Ferrer-Vinent, I. J. (2010). For English, press 1: International students' language preference at the reference desk. The Reference Librarian, 51, 189-201. doi: 10.1080/02763871003800429
Using surveys of non-native, English speakers, Ferrer-Vinent examines patron preferences for reference service in English or their primary languages. The author found that for the initial interaction, students preferred transactions in English, but follow-up assistance in their primary language. This study can help guide reference departments in thinking about how to better serve their ESL and international student populations.
Ge, X. (2010). Information-seeking behavior in the digital age: A multidisciplinary study of academic researchers. College & Research Libraries, 71, 435-455.
The author reports on an examination of the extent that electronic resources affect the research process used by social science and humanities researchers. This qualitative study consists of interviews with 30 diverse participants (interview guideline is included as an appendix). The study specifically evaluates the relevance of Ellis’s information seeking model (starting, chaining, browsing, differentiating, monitoring, and extracting) and concludes that the model might be expanded to include preparation and planning and information management.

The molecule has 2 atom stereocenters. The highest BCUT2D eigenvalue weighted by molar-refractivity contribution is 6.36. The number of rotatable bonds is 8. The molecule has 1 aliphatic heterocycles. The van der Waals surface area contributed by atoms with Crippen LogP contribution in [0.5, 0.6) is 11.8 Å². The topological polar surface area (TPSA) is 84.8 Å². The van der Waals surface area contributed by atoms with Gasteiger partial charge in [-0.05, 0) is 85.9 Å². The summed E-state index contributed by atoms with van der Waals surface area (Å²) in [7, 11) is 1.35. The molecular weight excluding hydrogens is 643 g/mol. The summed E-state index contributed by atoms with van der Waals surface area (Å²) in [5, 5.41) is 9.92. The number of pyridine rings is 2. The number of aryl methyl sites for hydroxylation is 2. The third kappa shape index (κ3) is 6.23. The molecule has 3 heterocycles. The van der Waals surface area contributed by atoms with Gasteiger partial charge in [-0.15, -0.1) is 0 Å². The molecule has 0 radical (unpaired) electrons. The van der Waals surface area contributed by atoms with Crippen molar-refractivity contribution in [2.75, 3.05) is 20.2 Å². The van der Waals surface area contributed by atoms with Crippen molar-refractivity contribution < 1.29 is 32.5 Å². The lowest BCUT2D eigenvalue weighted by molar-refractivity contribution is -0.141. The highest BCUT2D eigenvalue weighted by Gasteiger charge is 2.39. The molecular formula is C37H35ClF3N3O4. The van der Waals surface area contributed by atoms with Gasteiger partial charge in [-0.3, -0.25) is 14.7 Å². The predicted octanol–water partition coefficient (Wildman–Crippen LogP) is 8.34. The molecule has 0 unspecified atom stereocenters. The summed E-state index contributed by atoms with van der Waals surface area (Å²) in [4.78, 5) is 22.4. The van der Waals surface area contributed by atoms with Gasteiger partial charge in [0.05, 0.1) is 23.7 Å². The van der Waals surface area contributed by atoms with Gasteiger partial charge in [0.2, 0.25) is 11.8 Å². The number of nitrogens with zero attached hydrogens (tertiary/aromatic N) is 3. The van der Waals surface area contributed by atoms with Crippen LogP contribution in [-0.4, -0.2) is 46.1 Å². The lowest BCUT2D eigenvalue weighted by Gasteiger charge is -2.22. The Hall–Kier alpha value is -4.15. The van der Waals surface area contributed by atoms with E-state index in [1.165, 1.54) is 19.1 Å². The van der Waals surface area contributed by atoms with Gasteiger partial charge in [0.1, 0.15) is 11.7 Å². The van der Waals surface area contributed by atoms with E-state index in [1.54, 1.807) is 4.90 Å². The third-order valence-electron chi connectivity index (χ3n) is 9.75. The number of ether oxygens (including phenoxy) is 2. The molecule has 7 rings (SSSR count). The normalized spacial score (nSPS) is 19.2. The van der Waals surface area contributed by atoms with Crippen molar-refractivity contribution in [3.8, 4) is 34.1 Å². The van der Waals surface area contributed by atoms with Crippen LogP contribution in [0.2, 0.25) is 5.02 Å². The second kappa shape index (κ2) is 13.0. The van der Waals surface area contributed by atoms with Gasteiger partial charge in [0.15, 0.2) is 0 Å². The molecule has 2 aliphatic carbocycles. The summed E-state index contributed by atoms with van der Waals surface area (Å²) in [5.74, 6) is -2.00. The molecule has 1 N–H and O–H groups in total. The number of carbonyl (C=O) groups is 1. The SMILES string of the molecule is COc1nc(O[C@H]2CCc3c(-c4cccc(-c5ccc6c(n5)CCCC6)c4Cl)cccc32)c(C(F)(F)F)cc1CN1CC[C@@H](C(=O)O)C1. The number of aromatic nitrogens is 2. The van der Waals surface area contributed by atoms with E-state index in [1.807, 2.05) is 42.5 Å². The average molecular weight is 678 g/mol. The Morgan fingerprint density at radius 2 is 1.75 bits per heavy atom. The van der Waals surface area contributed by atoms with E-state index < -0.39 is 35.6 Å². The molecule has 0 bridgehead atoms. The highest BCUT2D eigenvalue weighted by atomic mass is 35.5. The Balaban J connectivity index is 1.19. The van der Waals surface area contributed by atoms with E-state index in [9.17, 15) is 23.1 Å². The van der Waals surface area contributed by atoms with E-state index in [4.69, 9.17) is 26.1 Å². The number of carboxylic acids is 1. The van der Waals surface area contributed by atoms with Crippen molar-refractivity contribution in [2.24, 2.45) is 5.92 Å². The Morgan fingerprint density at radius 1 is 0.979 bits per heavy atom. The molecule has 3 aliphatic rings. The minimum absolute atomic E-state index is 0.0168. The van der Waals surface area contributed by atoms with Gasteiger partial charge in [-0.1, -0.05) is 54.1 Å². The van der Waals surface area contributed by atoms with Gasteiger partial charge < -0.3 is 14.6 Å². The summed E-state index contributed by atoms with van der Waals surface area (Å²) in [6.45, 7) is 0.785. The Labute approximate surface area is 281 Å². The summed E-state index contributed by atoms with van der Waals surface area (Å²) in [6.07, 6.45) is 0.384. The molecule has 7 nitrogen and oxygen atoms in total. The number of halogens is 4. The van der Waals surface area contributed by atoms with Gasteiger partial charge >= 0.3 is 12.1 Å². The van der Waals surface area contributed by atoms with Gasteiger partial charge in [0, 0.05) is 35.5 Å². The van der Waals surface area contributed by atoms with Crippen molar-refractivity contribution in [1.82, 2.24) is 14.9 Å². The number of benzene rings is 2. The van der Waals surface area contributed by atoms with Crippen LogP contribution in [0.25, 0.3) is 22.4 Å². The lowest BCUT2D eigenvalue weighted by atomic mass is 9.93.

Gerke, J. & Maness, J.M. (2010). The physical and the virtual: The relationship between library as place and electronic collections. College & Research Libraries, 71, 20-31.
This study presents a statistical analysis of factors related to patron satisfaction with electronic resources, as measured by LibQUAL+™ responses. Factors that most significantly related to user satisfaction with electronic collections were the frequency of library website use and the physical library that users visited. This result suggests, perhaps unexpectedly, that despite the shift to the electronic library, investment in other library resources, such as personnel or facilities, still have value to users.
Gerlich, B. K. & Berard, G. L. (2010). Testing the viability of the READ scale (Reference Effort Assessment Data)©: Qualitative statistics for academic reference services. College & Research Libraries, 71, 116-137.
The authors report on their nationwide study of the READ scale as a means of collecting reference statistics, both on and off the reference desk. Data was gathered from 170 individuals at 14 diverse academic libraries. An anonymous survey to solicit feedback on the scale was also part of the study. The authors suggest that use of the scale could transform how reference statistics are gathered and interpreted. [Note: this paper was presented at the 2008 ALA Annual Conference at the Research and Statistics (RSS) Committee’s Annual Reference Research Forum.]